1

Timeline

Provided because I learnt a lot in the process

  1. My 5yo daughter has started growing out of her Apollo Petal with 14" wheels and an upright position typical of a child bike.
  2. Basic research and measurements lead to the conclusion she might be ok with a bike with either 16" or 18" wheels.
  3. I found a good deal on a used mountain bike with 18" wheels so we tried that first but it was clearly too large for her.
  4. I bought her a Decathlon B'TWIN 500 SPY HERO (although the sticker on hers says 900?!) on 16" wheels, still with a fairly upright position typical of a child bike.

The problem

I'm struggling to adjust it so that it's comfortable for her! Neither of us have the patience for more trial and error, so I'm hoping someone with a bit more experience can tell straight away what the issue is.

  1. A similar bike has a good product video where the actress seems to have the bike adjusted exactly right (link is to product website where video is included among photos, I don't think it's possible to link to video directly and I couldn't find it on youtube or similar)
  2. This is what my daughter looks like on her bike at the moment. Is she just still a little short for it, or is there something I can do to improve her fit?

Things to note:

  • The seat only has height adjustment (I can't tilt it or move it forwards/backwards)
  • I am reluctant to put the seat higher up. At the current height, her heels are slightly off the ground when sat.
  • The stem and handlebars are integrated so also only have height adjustment too. They are nearly at the highest setting. We tried having them lower and it was even more awkward, she was constantly standing up on the pedals.
4

Seat is too low. Problem with kids bikes as they have disproportinaly long cranks (Shes probably half your height, her legs are half the length of yours, yet he cranks are probably 145 vs your 175..... ). It works because kids are disproprtionaly flexible. I would probably try to raise the seat - just 5mm to start with... Thats much easier for me to say than you to do.

From experiance with my boys, you need to get to the point she will ride the bike. Don't worry about fit, its not important for it to be 'correct'. If shes over trying different settings, don't force it on her. Ask her what she wants, put it there and get her riding. If shes over trying new fit, and uncomfortable, give it a few weeks with no pressure. Make sure the rides are short, if she is uncomfortable and you head out on long rides, it will put her off.

As time goes on, you can suggest imporvements to try. if she does not like it (If shes like my boys, she won;t out of spite), put it back...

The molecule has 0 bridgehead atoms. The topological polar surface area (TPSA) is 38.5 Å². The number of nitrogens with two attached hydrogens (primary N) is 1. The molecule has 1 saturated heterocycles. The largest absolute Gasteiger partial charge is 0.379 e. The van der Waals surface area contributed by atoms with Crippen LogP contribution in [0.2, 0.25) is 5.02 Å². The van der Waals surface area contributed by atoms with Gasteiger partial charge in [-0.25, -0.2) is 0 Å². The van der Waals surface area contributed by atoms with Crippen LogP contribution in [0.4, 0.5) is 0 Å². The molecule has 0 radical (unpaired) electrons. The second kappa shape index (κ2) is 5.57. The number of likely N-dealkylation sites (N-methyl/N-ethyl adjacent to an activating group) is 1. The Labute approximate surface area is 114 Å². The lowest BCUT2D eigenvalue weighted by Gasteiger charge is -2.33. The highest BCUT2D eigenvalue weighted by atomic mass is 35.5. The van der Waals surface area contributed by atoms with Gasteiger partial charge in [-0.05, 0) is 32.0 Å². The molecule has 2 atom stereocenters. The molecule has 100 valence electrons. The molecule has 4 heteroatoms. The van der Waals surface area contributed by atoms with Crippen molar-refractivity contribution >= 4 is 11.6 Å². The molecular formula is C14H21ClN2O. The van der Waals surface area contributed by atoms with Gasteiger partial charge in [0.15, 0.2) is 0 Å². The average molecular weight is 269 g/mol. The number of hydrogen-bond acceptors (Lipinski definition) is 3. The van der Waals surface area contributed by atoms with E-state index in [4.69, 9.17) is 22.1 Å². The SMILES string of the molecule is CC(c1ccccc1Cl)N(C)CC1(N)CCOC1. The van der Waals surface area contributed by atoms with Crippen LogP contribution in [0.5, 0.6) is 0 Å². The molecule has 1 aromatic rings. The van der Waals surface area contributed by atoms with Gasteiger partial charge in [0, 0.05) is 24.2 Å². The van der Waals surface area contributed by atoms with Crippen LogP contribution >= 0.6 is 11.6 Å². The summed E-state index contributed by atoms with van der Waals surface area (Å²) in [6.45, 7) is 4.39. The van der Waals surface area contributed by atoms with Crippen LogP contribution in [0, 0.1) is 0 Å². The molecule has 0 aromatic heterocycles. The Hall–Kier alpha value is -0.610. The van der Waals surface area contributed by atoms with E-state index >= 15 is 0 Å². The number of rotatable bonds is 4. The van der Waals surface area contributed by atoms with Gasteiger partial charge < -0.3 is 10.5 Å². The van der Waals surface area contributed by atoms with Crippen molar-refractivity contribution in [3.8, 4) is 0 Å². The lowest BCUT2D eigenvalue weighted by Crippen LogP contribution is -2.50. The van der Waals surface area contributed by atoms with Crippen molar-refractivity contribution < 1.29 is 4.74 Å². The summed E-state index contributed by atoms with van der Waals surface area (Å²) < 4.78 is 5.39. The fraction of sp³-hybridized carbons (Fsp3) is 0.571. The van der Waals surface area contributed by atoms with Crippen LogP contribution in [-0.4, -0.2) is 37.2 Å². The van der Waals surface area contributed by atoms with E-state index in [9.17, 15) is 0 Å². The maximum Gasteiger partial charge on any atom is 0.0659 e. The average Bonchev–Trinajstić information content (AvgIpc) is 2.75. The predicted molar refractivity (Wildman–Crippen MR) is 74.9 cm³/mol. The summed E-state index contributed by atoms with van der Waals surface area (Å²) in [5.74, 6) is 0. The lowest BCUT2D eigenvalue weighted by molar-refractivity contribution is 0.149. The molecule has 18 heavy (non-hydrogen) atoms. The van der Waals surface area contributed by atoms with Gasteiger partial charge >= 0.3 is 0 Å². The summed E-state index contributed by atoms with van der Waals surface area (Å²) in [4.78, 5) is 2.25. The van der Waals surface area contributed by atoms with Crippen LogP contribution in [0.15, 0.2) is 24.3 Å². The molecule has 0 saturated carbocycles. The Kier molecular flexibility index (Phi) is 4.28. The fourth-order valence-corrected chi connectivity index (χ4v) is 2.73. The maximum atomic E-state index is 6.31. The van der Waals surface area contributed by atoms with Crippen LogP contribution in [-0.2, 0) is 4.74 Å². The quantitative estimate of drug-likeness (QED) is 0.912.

The goal here is simple - just keep her riding...

7
  • I'm not ignoring your answer, and I did lift the seat some 5 mm. But somehow we just haven't really happened to go for a ride since the ride in the video. She has not been asking to go but it is hard to tell if that's got anything to do with the faffing about with seats etc. Hopefully you can see why I'd like to test this out properly before upvoting/accepting. – pateksan Jul 9 '20 at 1:36
  • I agree, the seat is way too low if she can almost put her heels on the ground. It’s unfortunately very common. As a rule of thumb the leg should be fully extended with the heel on the pedal in the 6 o'clock position. When you stop you should have to get in front of the saddle to reach the ground properly. – Michael Oct 25 '20 at 8:29
  • 2
    Just as an observation, the fact that she got out of the saddle at the end to be able to pedal harder backs up that the saddle could be higher. – Wilskt Oct 25 '20 at 8:42
  • 1
    @Michael that applies to performance cyclists and most adult cyclists, but I don't think it does with young children. They should be able to support themselves with their feet on the ground (not necessarily flat on the ground) while sitting on the saddle, for safety/practicality. – Wilskt Oct 25 '20 at 8:44
  • 2
    @Michael one foot down and tilt the bike slightly to the side, swing your leg over the back? I don't know, I've never had to dismount a bike in the way you suggest. Children can work it out as they get older and more stable, but the average five year old needs to be able to safely touch the ground with the balls of both feet while sitting on the saddle. – Wilskt Oct 25 '20 at 15:14

Your Answer

By clicking “Post Your Answer”, you agree to our terms of service, privacy policy and cookie policy

Not the answer you're looking for? Browse other questions tagged or ask your own question.